The outsider

J.M. Coetzee is a teller of mysterious and universal tales in the tradition of Kafka.

By Andrew O'Hehir

Executive Editor

Published October 3, 2003 8:43AM (EDT)

Perhaps any great writer is an amalgam of unlikely elements, but John Michael Coetzee is more unlikely than most. An English speaker of mostly Afrikaner ancestry, Coetzee has from birth been something of an outsider within the isolated and paranoid world of white South Africa, a society he has compared to a prison. His writing often features compelling and intimate descriptions of his country's harsh, spectacular landscapes, to which he feels a passionate, almost visceral attachment. Yet his books also have a more mysterious and universal dimension, a quality of modernist fable and even of absurdist existential exploration. More clearly than any other major living author, Coetzee is heir to the traditions of Franz Kafka and Samuel Beckett. Forces of politics and history are never far away in his fiction, but they tend to descend like cruel, impersonal weather systems, crushing some individuals and sparing others with a capricious lack of clarity or intention.

Only one of Coetzee's books, "Age of Iron," is explicitly concerned with race and apartheid in contemporary South Africa. Despite its compelling descriptions of township violence, even that novel is strongly allegorical, reflecting the author's enduring preoccupation with the ambiguous nature of dialogue between master and slave. The tense, awkward relationship in "Age of Iron" between a dying white liberal and the homeless man she takes in continually repeats itself in Coetzee's fiction, from the spinster narrator's bewildered coupling with a servant in "In the Heart of the Country" to Fyodor Dostoevsky's charity toward a troublesome beggar who may be a police spy in "The Master of Petersburg." Despite the comfortless character of Coetzee's moral vision, which offers little hope that the trauma and guilt of human history can ever be ameliorated, he clearly believes that the human struggle to communicate is honorable (although often futile) and that human life, even at its most ignoble, is inexpressibly precious.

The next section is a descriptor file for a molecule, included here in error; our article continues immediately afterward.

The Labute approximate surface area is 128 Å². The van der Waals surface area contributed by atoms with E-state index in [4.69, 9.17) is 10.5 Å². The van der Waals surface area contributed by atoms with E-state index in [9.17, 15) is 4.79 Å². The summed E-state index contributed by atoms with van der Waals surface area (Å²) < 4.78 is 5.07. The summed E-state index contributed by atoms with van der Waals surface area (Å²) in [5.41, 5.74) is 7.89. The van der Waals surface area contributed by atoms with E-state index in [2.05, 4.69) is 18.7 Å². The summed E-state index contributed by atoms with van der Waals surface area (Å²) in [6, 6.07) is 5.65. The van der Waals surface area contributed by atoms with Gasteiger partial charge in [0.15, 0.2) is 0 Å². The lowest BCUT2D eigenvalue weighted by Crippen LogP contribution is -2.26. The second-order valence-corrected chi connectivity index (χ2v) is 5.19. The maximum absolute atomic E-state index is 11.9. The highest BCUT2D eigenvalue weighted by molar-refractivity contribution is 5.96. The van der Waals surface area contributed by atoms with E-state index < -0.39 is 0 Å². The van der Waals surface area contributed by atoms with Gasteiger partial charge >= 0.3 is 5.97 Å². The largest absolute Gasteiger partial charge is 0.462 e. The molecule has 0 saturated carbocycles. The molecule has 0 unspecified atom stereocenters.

"Dusklands" and "In the Heart of the Country" offer intriguing glimpses of Coetzee's descriptive powers, but both now have the dusty odor of 1970s experimental fiction. With "Waiting for the Barbarians," a harrowing account of the downfall of a well-meaning administrator in a remote village on the fringes of a decaying empire, Coetzee's writing makes a quantum leap. Like all his books, "Barbarians" can be read in a single evening, but its pungent evocation of a menacing yet beautiful country that both is and is not South Africa, its exploration of what it means to be human in the face of monstrous cruelty, stays with you for a lifetime. "Life & Times of Michael K" is even better. The deeply affecting story of a simple and sheltered Cape Town gardener who becomes a war refugee, this is a brilliantly executed view of history from the bottom. Although understanding almost nothing of the events swirling around him, Michael has a will to live and a genuine love of the country that enables him to outlast the soldiers and bureaucrats who persecute him. The end of the apartheid era has sent Coetzee further afield for material. "Foe," a parodic reflection of Daniel Defoe's "Robinson Crusoe," is a bit dry, but "The Master of Petersburg," a mystical mystery novel whose hero is Dostoevsky, is a cold, witty and richly imagined meditation on art and love. With "Disgrace," Coetzee won his second Booker Prize and, in relating the fate of a scholar of Romantic poetry cast out of his job after a misbegotten affair with a student, tells us something we all suspect and fear -- that political change can do almost nothing to eliminate human misery.

(A note on bibliographies in "The Reader's Guide to Contemporary Authors": Bibliographies are complete lists of book-length fiction publications and selected lists of nonfiction. Titles recommended by our critic appear in boldface type. The one book to read by this author, if you only plan to read one book, is indicated with an asterisk: *)

Dusklands (two novellas, 1974)
In the Heart of the Country (1977)
Waiting for the Barbarians (1980)
*Life & Times of Michael K (1983)
Foe (1986)
Age of Iron (1990)
The Master of Petersburg (1994)
Disgrace (1999)
Elizabeth Costello (2003)

White Writing: On the Culture of Letters in South Africa (1988)
Doubling the Point: Essays and Interviews (1992)
Giving Offense: Essays on Censorship (1996)
Boyhood: Scenes From Provincial Life (1997)

By Andrew O'Hehir

Andrew O'Hehir is executive editor of Salon.

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